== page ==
By Conor McCue

BOULDER COUNTY, Colo. (CBS4) – While many people who test positive for COVID-19 have mild symptoms and recover at home, some others can end up hospitalized for weeks. That was the situation for one of the first cases in Boulder County.

Matt Wolvington (credit: CBS)

Matt Wolvington is a Longmont resident and the General Manager of the Outback Saloon in Boulder. Lately, he’s been sharing the story of his battle with COVID-19, as well as the subsequent complications, more often to inquiring customers.

“I’m just grateful and thankful and happy that I’m still here,” Wolvington said.

His COVID-19 experience started in March when he experienced a fever, and days later lost his sense of taste and smell. A week later, he started experiencing shortness of breath and was eventually hospitalized. Doctors said he had COVID-19 and pneumonia.

“I had a fever, those symptoms, for a total of 16 days,” he said. “After day six in the hospital, I was then asymptomatic for three days and I went home.

(credit: Matt Wolvington)

Wolvington’s experience didn’t stop there. About two and a half weeks later, he went to the hospital again after he felt a pop in his chest and started coughing up blood.

“I had a hydropneumothorax, which is basically fluid in-between your ribcage and your lung, along with an abscess on my lung, which was not there two weeks before when I was in the hospital,” Wolvington said.

He was put on antibiotics, but weeks later he was still having issues. Eventually, Dr. Franco Rea, a thoracic surgeon who works at Longmont United Hospital and St. Anthony Hospital within the Centura Health system, removed the abscess and part of the lung.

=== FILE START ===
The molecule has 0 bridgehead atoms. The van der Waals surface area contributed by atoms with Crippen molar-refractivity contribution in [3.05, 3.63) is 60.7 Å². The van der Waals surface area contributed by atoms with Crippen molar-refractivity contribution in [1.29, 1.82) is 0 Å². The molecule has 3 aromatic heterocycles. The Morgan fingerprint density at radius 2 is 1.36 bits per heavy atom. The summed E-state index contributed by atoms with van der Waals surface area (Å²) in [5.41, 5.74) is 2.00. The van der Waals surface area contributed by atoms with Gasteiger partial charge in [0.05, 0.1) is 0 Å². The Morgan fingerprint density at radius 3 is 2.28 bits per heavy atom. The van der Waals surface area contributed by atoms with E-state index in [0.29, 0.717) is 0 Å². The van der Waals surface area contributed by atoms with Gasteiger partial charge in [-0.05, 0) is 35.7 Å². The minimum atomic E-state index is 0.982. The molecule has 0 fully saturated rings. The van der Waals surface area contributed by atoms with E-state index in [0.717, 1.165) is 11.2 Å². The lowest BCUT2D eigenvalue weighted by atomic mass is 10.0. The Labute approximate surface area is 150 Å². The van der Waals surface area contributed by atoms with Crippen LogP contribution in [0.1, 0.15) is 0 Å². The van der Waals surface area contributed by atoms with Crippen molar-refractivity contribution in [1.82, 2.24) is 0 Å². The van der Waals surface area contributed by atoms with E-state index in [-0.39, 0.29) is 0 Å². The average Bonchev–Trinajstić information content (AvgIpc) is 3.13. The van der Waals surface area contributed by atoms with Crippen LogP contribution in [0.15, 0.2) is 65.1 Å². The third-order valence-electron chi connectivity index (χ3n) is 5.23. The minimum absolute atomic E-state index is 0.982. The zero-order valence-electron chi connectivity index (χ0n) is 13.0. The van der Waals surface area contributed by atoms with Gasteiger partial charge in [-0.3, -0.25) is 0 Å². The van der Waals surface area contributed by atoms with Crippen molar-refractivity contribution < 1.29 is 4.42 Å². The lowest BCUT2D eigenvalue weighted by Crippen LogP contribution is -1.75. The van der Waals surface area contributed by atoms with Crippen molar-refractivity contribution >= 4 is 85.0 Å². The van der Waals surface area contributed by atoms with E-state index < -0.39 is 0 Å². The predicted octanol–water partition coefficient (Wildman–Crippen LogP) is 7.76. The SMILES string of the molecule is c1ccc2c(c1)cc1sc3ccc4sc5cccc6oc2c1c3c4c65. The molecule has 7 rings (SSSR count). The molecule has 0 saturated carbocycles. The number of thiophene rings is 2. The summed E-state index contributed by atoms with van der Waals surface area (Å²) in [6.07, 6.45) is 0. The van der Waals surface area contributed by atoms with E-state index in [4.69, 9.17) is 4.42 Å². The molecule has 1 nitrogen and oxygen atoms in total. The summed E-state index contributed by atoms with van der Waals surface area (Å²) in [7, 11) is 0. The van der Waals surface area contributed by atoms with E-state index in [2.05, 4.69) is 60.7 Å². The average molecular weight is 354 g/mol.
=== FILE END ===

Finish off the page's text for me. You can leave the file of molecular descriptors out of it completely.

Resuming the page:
“I’ve seen a lot of abscesses in the lungs or cavities in the lungs from different pneumonia or what we call necrotizing infections,” Rea said. “This was a bit unusual, and probably a very unusual case, particularly when you think as COVID as sort of a systemic disease infecting the entire person. This was isolated to one spot in the lung.”

(credit: CBS)

Months later, Wolvington has recovered and only experiences some shortness of breath occasionally.

As COVID-19 spreads across every community, including his own, he hopes people will listen to his story and take safety measures, such as mask wearing and social distancing, seriously.

“This story isn’t about me, it’s about what could happen,” He said. “There are thousands of people that would trade to have my scar to have their life.”

Conor McCue

Comments
  1. Matt says:

    He wants to share is story of survival and warn people against Covid yet his father’s BAR that he manages is still open against governor’s public health orders. Right, that really shows how much you care man.

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